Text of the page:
Apple is no longer the most valuable company in the world

The title of most valuable company in the world no longer belongs to Apple, and the crown has not gone back to previous record holders, Microsoft, Google or Amazon. Saudi Aramco, the world’s largest crude oil exporter, took the top spot from the tech giant. It was ranked the 4th most valuable company last year and is 94% owned by the Kingdom of Saudi Arabia (which strangely also owns most of SNK).

According to a report in Financial TimesApple lost its position despite being the first company to reach a market cap of $3 trillion in January.

Apple suffered 19% losses and its share price dropped to $146 (the lowest since November 2021) after hitting the $3 trillion mark. Apple is currently valued at $2.37 trillion. Aramco managed to surpass it with a market cap of $2.43 trillion. Apple is still the most valuable company in the US, with Microsoft topping $1.95 trillion.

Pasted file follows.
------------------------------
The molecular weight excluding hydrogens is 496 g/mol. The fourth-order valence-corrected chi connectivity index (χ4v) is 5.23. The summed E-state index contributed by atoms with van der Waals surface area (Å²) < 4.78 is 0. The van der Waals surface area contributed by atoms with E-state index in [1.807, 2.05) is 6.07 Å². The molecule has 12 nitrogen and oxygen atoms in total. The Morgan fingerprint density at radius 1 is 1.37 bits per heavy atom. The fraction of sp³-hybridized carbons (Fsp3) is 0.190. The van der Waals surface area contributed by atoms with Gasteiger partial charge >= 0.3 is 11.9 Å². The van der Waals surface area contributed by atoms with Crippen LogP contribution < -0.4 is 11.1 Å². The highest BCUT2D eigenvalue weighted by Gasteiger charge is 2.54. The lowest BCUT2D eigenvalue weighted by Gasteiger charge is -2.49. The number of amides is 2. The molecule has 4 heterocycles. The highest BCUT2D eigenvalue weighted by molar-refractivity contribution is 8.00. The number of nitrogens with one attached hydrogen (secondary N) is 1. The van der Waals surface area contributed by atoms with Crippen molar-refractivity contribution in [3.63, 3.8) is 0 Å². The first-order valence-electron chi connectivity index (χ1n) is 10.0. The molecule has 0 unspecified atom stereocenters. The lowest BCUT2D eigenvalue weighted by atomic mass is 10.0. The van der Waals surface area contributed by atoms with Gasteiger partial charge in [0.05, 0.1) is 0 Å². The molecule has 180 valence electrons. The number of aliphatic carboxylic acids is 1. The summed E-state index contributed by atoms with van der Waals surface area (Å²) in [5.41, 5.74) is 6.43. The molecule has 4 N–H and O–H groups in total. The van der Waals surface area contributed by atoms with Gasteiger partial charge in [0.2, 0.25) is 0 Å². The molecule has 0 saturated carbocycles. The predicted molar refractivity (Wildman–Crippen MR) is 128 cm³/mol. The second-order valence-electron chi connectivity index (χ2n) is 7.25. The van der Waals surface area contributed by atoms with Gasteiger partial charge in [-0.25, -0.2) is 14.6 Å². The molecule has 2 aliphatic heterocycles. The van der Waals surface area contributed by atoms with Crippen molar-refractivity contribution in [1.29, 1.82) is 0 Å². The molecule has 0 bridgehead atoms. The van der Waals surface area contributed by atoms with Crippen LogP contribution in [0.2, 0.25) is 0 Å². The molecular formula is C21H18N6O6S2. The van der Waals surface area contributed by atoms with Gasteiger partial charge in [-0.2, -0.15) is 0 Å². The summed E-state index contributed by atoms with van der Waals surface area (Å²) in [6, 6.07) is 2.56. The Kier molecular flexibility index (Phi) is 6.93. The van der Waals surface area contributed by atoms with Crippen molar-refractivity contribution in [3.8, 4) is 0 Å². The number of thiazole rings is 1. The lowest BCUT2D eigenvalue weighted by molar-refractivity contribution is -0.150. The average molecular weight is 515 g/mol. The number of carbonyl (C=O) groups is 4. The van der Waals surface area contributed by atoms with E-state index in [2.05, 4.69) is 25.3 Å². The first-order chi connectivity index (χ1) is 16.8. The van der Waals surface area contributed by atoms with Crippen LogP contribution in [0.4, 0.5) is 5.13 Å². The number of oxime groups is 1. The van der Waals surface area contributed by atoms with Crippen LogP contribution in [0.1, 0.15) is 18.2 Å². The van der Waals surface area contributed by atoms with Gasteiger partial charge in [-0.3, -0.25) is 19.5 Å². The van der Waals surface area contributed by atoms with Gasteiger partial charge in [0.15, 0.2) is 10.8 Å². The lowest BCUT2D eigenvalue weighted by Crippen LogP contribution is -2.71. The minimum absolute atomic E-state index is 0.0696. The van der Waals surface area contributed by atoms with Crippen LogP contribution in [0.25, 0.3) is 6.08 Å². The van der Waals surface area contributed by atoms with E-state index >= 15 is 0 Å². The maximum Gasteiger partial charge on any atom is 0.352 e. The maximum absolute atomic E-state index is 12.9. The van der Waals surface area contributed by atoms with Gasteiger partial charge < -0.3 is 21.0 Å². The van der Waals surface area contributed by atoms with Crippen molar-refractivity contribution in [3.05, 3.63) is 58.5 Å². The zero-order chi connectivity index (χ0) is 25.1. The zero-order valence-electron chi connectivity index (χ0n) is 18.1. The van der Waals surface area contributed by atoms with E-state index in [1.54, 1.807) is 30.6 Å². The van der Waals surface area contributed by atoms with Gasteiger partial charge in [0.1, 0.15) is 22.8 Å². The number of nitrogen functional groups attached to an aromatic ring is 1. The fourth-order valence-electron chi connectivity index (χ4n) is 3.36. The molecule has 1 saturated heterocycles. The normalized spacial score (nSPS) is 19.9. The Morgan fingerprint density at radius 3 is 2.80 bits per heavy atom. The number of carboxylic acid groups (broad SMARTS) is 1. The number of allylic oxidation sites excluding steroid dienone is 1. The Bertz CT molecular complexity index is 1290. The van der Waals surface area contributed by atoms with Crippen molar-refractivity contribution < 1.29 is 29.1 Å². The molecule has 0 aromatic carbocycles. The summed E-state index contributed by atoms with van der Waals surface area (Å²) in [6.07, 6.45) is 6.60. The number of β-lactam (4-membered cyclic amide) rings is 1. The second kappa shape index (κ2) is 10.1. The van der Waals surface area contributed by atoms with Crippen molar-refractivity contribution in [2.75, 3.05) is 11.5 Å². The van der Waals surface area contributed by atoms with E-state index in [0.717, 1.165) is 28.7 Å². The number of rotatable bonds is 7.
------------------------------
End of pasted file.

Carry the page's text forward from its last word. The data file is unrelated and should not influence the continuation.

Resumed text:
Apple CEO Tim Cook blames supply shortages and Covid-related lockdowns in China for costing the company at least $8 billion this quarter alone. Despite these challenges, Apple still managed to have its third best quarter in revenue.

Saudi Aramco shares are up nearly 30% since the new year. The soaring oil prices only helped the Crown-owned energy company: this quarter alone there was an 82% increase in last year’s profits by about $40 billion dollars.

The current price of a barrel of oil is $139, the highest in 14 years, and countries that have turned away from Russian oil since the Ukraine invasion are buying more and more from Saudi Arabia.

It makes sense to see tech companies take a hit while energy companies make record profits, especially during these turbulent times. But Apple can easily take back its crown once the supply chain issues are resolved.

“You can’t compare Apple to Saudi Aramco in terms of business or fundamentals, but the outlook for the commodities space has improved,” said James Meyer, CIO of Tower Bridge Advisors. Bloomberg. “They are the beneficiaries of inflation and tight supply.”

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